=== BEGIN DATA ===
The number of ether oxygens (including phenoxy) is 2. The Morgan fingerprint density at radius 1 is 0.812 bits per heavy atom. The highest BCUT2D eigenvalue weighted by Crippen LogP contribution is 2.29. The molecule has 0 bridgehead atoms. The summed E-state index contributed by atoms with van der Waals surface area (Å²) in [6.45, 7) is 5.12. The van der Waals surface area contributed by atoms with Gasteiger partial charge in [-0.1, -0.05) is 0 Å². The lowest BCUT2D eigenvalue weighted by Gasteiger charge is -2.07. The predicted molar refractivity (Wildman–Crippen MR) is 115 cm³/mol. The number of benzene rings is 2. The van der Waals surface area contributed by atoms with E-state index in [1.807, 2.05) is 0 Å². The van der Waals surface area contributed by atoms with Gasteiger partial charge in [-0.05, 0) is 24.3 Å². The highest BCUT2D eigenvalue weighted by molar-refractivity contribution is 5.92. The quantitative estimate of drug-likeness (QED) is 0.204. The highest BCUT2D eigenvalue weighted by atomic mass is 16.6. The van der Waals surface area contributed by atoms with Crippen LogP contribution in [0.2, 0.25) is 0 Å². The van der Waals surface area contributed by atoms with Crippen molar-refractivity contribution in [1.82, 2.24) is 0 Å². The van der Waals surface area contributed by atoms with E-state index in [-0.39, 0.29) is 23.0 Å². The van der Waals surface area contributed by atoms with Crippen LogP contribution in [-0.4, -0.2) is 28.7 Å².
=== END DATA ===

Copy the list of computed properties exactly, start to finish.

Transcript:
The number of ether oxygens (including phenoxy) is 2. The Morgan fingerprint density at radius 1 is 0.812 bits per heavy atom. The highest BCUT2D eigenvalue weighted by Crippen LogP contribution is 2.29. The molecule has 0 bridgehead atoms. The summed E-state index contributed by atoms with van der Waals surface area (Å²) in [6.45, 7) is 5.12. The van der Waals surface area contributed by atoms with Gasteiger partial charge in [-0.1, -0.05) is 0 Å². The lowest BCUT2D eigenvalue weighted by Gasteiger charge is -2.07. The predicted molar refractivity (Wildman–Crippen MR) is 115 cm³/mol. The number of benzene rings is 2. The van der Waals surface area contributed by atoms with E-state index in [1.807, 2.05) is 0 Å². The van der Waals surface area contributed by atoms with Gasteiger partial charge in [-0.05, 0) is 24.3 Å². The highest BCUT2D eigenvalue weighted by molar-refractivity contribution is 5.92. The quantitative estimate of drug-likeness (QED) is 0.204. The highest BCUT2D eigenvalue weighted by atomic mass is 16.6. The van der Waals surface area contributed by atoms with Crippen LogP contribution in [0.2, 0.25) is 0 Å². The van der Waals surface area contributed by atoms with Crippen molar-refractivity contribution in [1.82, 2.24) is 0 Å². The van der Waals surface area contributed by atoms with E-state index in [-0.39, 0.29) is 23.0 Å². The van der Waals surface area contributed by atoms with Crippen LogP contribution in [-0.4, -0.2) is 28.7 Å².